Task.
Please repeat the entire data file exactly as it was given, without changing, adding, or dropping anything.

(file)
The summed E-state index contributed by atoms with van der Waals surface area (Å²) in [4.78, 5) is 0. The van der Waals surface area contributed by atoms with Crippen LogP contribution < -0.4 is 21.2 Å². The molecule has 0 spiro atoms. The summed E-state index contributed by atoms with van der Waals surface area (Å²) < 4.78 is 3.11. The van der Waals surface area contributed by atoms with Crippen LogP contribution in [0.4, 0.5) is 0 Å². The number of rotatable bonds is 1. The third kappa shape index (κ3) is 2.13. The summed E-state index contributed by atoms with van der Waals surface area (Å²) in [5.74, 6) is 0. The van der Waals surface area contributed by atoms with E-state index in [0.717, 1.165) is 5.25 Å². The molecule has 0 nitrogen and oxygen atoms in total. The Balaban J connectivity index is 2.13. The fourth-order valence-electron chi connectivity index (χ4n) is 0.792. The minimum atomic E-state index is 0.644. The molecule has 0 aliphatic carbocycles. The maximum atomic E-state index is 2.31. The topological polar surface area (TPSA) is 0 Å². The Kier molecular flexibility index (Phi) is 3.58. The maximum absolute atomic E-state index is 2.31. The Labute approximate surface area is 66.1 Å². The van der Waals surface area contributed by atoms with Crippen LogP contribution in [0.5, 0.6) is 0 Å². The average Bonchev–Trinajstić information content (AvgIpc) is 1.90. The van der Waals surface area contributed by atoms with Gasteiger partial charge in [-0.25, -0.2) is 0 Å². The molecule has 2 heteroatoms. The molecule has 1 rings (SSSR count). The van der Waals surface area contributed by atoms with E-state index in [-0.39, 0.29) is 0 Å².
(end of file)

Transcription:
The summed E-state index contributed by atoms with van der Waals surface area (Å²) in [4.78, 5) is 0. The van der Waals surface area contributed by atoms with Crippen LogP contribution < -0.4 is 21.2 Å². The molecule has 0 spiro atoms. The summed E-state index contributed by atoms with van der Waals surface area (Å²) < 4.78 is 3.11. The van der Waals surface area contributed by atoms with Crippen LogP contribution in [0.4, 0.5) is 0 Å². The number of rotatable bonds is 1. The third kappa shape index (κ3) is 2.13. The summed E-state index contributed by atoms with van der Waals surface area (Å²) in [5.74, 6) is 0. The van der Waals surface area contributed by atoms with E-state index in [0.717, 1.165) is 5.25 Å². The molecule has 0 nitrogen and oxygen atoms in total. The Balaban J connectivity index is 2.13. The fourth-order valence-electron chi connectivity index (χ4n) is 0.792. The minimum atomic E-state index is 0.644. The molecule has 0 aliphatic carbocycles. The maximum atomic E-state index is 2.31. The topological polar surface area (TPSA) is 0 Å². The Kier molecular flexibility index (Phi) is 3.58. The maximum absolute atomic E-state index is 2.31. The Labute approximate surface area is 66.1 Å². The van der Waals surface area contributed by atoms with Crippen LogP contribution in [0.5, 0.6) is 0 Å². The average Bonchev–Trinajstić information content (AvgIpc) is 1.90. The van der Waals surface area contributed by atoms with Gasteiger partial charge in [-0.25, -0.2) is 0 Å². The molecule has 2 heteroatoms. The molecule has 1 rings (SSSR count). The van der Waals surface area contributed by atoms with E-state index in [-0.39, 0.29) is 0 Å².